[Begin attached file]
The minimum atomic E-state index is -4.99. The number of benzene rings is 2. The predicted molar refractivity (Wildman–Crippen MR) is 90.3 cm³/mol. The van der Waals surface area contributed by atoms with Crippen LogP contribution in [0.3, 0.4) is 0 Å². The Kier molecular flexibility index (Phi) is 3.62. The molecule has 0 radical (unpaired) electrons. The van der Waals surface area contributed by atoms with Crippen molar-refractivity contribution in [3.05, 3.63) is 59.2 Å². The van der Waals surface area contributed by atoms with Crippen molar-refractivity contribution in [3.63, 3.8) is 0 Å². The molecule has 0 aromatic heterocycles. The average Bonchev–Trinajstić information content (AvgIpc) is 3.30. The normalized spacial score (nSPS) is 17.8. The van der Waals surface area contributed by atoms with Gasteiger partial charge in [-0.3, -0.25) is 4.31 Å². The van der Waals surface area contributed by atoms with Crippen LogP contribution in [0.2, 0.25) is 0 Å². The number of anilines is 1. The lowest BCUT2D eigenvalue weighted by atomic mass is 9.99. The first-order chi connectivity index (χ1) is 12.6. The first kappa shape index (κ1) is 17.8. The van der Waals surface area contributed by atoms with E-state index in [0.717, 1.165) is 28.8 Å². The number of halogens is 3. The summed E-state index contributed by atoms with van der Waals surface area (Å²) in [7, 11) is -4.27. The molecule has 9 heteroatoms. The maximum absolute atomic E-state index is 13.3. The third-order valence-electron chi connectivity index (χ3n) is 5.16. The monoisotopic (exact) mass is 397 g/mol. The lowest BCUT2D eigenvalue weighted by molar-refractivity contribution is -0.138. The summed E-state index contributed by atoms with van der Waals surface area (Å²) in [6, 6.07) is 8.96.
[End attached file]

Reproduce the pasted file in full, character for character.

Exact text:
The minimum atomic E-state index is -4.99. The number of benzene rings is 2. The predicted molar refractivity (Wildman–Crippen MR) is 90.3 cm³/mol. The van der Waals surface area contributed by atoms with Crippen LogP contribution in [0.3, 0.4) is 0 Å². The Kier molecular flexibility index (Phi) is 3.62. The molecule has 0 radical (unpaired) electrons. The van der Waals surface area contributed by atoms with Crippen molar-refractivity contribution in [3.05, 3.63) is 59.2 Å². The van der Waals surface area contributed by atoms with Crippen molar-refractivity contribution in [3.63, 3.8) is 0 Å². The molecule has 0 aromatic heterocycles. The average Bonchev–Trinajstić information content (AvgIpc) is 3.30. The normalized spacial score (nSPS) is 17.8. The van der Waals surface area contributed by atoms with Gasteiger partial charge in [-0.3, -0.25) is 4.31 Å². The van der Waals surface area contributed by atoms with Crippen LogP contribution in [0.2, 0.25) is 0 Å². The number of anilines is 1. The lowest BCUT2D eigenvalue weighted by atomic mass is 9.99. The first-order chi connectivity index (χ1) is 12.6. The first kappa shape index (κ1) is 17.8. The van der Waals surface area contributed by atoms with E-state index in [0.717, 1.165) is 28.8 Å². The number of halogens is 3. The summed E-state index contributed by atoms with van der Waals surface area (Å²) in [7, 11) is -4.27. The molecule has 9 heteroatoms. The maximum absolute atomic E-state index is 13.3. The third-order valence-electron chi connectivity index (χ3n) is 5.16. The monoisotopic (exact) mass is 397 g/mol. The lowest BCUT2D eigenvalue weighted by molar-refractivity contribution is -0.138. The summed E-state index contributed by atoms with van der Waals surface area (Å²) in [6, 6.07) is 8.96.